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This course endeavors to explain the fundamental character of Aristotelian logic so that we can understand references to it in philosophical and theological discussions; so that we are able to perceive the use of logical tools in Aristotle and St. Thomas in order to read them with more understanding; and finally so that we can begin to use the tools of logic to think, write, and teach more clearly.


12 30-minute Lectures

  1. What is Logic?
  2. The Universal and the Predicables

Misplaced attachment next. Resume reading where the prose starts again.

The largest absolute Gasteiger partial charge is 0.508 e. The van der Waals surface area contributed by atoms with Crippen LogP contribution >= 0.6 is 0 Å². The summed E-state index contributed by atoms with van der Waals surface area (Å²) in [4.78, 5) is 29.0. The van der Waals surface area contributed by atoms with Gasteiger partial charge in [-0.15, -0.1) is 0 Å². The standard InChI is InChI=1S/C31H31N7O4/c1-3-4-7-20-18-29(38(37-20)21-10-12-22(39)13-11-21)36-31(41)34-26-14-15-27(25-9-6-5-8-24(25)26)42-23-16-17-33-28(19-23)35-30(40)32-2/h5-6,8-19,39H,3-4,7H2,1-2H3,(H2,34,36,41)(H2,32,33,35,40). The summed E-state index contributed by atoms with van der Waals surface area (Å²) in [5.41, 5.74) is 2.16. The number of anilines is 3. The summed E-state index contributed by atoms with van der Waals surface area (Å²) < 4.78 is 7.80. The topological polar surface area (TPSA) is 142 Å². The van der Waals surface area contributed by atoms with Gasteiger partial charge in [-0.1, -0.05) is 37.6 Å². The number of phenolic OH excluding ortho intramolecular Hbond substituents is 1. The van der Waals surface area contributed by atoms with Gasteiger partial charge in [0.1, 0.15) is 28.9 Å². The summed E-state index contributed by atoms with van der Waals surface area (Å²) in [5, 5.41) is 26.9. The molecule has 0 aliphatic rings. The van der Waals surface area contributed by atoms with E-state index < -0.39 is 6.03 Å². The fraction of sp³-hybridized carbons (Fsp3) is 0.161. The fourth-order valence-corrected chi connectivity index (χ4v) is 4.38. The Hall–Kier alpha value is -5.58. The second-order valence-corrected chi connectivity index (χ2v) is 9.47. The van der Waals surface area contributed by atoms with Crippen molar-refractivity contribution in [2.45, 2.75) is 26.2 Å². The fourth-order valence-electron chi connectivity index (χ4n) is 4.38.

3. The Categories
  4. Opposition and Order
  5. Analogy and the Statement
  6. The Kinds of Statements and Relations of Opposition Between Them
  7. The Third Part of Logic and the Syllogism
  8. The Principles and Varieties of Syllogism
  9. Demonstration
  10. Dialectic
  11. Sophistic Reasoning
  12. Rhetoric and Poetics